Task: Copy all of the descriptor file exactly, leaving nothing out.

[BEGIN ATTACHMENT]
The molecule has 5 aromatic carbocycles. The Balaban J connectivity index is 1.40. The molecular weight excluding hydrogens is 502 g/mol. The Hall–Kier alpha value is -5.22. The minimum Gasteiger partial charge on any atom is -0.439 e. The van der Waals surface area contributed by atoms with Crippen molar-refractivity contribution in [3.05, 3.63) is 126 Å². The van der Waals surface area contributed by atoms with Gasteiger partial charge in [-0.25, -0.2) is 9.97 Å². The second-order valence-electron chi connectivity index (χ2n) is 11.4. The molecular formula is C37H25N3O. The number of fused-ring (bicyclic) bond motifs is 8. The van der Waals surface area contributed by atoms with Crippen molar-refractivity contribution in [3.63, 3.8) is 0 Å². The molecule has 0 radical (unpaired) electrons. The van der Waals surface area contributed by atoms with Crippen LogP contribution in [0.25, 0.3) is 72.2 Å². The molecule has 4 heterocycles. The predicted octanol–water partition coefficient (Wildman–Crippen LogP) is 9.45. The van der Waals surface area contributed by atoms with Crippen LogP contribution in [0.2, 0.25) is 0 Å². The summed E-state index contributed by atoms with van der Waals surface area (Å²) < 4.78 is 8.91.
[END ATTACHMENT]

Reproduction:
The molecule has 5 aromatic carbocycles. The Balaban J connectivity index is 1.40. The molecular weight excluding hydrogens is 502 g/mol. The Hall–Kier alpha value is -5.22. The minimum Gasteiger partial charge on any atom is -0.439 e. The van der Waals surface area contributed by atoms with Crippen molar-refractivity contribution in [3.05, 3.63) is 126 Å². The van der Waals surface area contributed by atoms with Gasteiger partial charge in [-0.25, -0.2) is 9.97 Å². The second-order valence-electron chi connectivity index (χ2n) is 11.4. The molecular formula is C37H25N3O. The number of fused-ring (bicyclic) bond motifs is 8. The van der Waals surface area contributed by atoms with Crippen molar-refractivity contribution in [3.63, 3.8) is 0 Å². The molecule has 0 radical (unpaired) electrons. The van der Waals surface area contributed by atoms with Crippen LogP contribution in [0.25, 0.3) is 72.2 Å². The molecule has 4 heterocycles. The predicted octanol–water partition coefficient (Wildman–Crippen LogP) is 9.45. The van der Waals surface area contributed by atoms with Crippen LogP contribution in [0.2, 0.25) is 0 Å². The summed E-state index contributed by atoms with van der Waals surface area (Å²) < 4.78 is 8.91.